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Brazil's Itau: Taxes, cost cuts key to lower rates
* Spread drop to obey to lower taxes, costs: Setúbal
* Says "rationality will prevail" as pressure mounts
* Comes as gov't pressures for lower borrowing costs
SAO PAULO, June 20 (Reuters) - Borrowing costs in Brazil would likely decline more quickly if lenders cut expenses and the government trimmed taxes instead of pressing banks to charge less for credit, the chief executive of Itau Unibanco, the country's largest private sector bank, said on Wednesday.
Roberto Egydio Setúbal, chief executive of Itaú Unibanco Holding, said a combination of lower taxes on loans, cuts in reserve requirements, and efforts by lenders to improve cost efficiency would be more effective in bringing down borrowing costs in Brazil, which are among the world's highest, than the government's crusade to cut banks' profits.
"There's pressure coming from all sides," Setúbal told an audience at an event sponsored by Febraban, the industry group representing banks. "But, in the end, market rationality will prevail."
Setúbal's remarks are the first by a major executive questioning the effectiveness of recent government efforts to push down borrowing costs through political pressure. President Dilma Rousseff has in at least four different speeches since April urged banks to charge less for loans as Brazil's economy struggles to regain momentum.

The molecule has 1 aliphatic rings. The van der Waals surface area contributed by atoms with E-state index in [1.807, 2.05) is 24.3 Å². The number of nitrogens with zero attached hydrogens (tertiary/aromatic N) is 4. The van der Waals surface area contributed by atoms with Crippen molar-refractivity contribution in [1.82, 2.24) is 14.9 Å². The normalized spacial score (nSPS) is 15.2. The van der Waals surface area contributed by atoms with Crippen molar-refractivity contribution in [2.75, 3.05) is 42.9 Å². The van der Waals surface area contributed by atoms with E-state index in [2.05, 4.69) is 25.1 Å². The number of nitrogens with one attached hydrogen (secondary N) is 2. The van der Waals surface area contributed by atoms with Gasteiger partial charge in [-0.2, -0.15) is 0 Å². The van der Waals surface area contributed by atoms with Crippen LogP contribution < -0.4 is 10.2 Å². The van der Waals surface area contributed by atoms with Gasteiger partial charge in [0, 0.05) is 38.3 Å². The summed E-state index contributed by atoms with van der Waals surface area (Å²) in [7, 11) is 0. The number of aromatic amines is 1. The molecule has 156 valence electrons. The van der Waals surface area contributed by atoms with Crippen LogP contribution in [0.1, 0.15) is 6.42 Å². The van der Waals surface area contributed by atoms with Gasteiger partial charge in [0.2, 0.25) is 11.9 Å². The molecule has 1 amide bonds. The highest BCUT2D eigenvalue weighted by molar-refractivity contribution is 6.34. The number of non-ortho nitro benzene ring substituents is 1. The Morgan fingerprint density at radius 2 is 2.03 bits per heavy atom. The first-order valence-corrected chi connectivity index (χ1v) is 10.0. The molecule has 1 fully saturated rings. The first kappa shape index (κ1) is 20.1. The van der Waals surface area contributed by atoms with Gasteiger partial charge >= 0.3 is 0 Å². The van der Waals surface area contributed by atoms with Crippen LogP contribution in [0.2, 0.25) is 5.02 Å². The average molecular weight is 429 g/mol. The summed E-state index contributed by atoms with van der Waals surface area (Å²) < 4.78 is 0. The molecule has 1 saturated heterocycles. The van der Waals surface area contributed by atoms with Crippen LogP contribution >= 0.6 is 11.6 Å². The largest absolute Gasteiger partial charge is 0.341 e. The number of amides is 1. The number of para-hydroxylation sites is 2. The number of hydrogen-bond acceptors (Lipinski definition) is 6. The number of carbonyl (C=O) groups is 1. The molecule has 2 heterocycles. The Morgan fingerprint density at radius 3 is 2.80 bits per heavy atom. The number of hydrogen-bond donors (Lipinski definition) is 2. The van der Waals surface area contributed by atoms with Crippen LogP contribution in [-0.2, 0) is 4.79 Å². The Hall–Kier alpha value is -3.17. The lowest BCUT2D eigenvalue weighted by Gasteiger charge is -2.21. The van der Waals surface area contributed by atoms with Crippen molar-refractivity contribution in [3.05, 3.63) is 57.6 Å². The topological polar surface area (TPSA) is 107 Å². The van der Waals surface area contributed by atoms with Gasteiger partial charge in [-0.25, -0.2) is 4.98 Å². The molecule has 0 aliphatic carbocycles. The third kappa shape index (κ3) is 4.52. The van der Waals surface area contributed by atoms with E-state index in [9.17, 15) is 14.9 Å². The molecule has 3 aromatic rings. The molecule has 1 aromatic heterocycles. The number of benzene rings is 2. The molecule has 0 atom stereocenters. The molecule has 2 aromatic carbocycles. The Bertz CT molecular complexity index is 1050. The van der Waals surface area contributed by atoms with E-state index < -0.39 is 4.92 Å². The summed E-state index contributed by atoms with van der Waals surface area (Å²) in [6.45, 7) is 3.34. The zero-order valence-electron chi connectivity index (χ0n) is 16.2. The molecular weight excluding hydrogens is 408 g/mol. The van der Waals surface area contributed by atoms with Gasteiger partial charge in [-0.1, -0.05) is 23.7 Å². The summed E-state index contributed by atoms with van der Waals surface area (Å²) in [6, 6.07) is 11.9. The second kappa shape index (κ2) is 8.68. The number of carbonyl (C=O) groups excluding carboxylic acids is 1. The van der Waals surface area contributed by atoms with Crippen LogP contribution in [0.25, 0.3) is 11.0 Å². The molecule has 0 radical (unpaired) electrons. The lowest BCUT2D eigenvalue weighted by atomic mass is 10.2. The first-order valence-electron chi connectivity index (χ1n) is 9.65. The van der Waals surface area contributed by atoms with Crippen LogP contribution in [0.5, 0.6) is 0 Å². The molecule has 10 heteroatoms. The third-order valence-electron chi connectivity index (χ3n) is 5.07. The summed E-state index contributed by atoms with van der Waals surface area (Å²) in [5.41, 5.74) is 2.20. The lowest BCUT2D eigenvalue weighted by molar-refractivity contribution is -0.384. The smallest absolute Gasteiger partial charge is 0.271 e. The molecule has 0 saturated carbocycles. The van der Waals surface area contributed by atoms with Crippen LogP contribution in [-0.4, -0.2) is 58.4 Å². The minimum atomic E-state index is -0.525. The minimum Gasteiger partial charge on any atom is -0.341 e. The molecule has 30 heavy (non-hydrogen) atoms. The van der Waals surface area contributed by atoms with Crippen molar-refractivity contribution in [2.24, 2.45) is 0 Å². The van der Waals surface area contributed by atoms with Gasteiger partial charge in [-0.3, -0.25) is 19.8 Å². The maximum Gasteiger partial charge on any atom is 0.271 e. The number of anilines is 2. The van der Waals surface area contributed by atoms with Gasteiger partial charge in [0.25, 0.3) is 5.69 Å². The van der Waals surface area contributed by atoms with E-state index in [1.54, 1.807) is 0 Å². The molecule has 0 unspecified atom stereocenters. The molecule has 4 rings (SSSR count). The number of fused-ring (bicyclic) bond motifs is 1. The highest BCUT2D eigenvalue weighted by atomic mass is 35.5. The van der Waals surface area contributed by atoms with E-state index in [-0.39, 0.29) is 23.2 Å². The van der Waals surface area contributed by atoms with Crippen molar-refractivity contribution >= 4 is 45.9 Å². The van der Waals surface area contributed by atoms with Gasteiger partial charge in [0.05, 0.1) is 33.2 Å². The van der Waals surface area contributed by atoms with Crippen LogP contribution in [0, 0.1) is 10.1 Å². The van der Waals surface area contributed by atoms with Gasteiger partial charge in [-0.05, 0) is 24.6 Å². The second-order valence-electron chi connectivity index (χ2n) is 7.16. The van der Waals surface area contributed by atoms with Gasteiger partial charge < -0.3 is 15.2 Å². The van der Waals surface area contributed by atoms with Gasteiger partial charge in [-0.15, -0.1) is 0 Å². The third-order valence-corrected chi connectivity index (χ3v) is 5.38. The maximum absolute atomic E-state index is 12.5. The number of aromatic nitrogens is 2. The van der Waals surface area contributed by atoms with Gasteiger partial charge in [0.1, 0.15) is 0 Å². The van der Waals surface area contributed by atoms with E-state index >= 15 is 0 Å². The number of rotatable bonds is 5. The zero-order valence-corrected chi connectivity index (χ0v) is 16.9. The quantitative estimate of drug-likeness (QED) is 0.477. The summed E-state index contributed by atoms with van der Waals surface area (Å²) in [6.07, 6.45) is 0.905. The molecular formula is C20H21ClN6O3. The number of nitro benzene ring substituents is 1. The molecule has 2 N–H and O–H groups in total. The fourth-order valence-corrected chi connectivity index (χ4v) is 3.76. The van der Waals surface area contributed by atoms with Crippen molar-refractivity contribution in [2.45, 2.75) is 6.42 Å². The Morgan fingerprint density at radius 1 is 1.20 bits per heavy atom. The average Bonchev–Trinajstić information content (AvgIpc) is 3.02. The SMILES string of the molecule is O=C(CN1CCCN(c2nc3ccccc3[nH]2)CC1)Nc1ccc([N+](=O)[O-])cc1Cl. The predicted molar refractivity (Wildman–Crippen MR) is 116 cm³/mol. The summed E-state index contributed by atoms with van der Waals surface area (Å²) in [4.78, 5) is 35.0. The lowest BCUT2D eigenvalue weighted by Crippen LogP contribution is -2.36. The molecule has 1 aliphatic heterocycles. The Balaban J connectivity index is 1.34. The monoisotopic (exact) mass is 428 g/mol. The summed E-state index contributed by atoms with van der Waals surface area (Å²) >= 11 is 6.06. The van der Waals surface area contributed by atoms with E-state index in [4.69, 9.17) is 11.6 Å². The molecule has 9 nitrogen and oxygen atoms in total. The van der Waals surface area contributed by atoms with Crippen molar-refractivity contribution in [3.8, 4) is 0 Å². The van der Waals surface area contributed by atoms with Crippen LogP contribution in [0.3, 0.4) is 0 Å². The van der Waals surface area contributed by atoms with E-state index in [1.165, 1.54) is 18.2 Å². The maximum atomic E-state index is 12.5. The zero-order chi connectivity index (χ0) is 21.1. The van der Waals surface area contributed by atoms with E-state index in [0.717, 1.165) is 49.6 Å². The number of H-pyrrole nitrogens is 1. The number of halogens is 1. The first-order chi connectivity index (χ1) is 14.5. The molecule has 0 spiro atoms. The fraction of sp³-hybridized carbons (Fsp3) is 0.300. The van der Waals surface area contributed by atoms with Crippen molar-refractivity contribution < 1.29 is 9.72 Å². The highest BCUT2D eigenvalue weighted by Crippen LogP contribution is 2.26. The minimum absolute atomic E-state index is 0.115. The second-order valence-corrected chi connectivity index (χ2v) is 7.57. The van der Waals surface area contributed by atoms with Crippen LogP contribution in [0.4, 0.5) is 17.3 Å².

Rousseff has instructed state-controlled lenders to speed up disbursements and cut rates to force private sector rivals to follow suit. Some analysts say the risk of such strategy is forcing private banks to assume a less prudent stance on lending at a time when loan defaults are creeping up and economic growth slows abruptly.
Brazilian banks charge the highest spreads, or the difference between lending and deposit rates, among the world's 20 major economies. While borrowers pay an average 42 percent a year for a 1-1/2-year loan, spreads top 27 percentage points, compared with single-digit spreads in other Latin American nations.
Government pressure on commercial banks to slash interest rates led to the steepest drop in the cost of overdraft loans in April in 14 years. The average lending rate fell to the lowest level since December 2010.
According to Setúbal, a surge in net interest income in recent years stemming from a jump in credit demand will ultimately force banks to revise their cost and expense management models. Efficiency, or the share of revenue that goes to cover costs, will become the industry's new focus, he added.
Costs will be key to helping the local banking industry fight the impact of global financial turmoil, he added.
Setúbal also refuted claims Brazilian banks' earnings far outstrip their global peers. "The problem is not earning fat margins but on how sustainable your profits are," he said.
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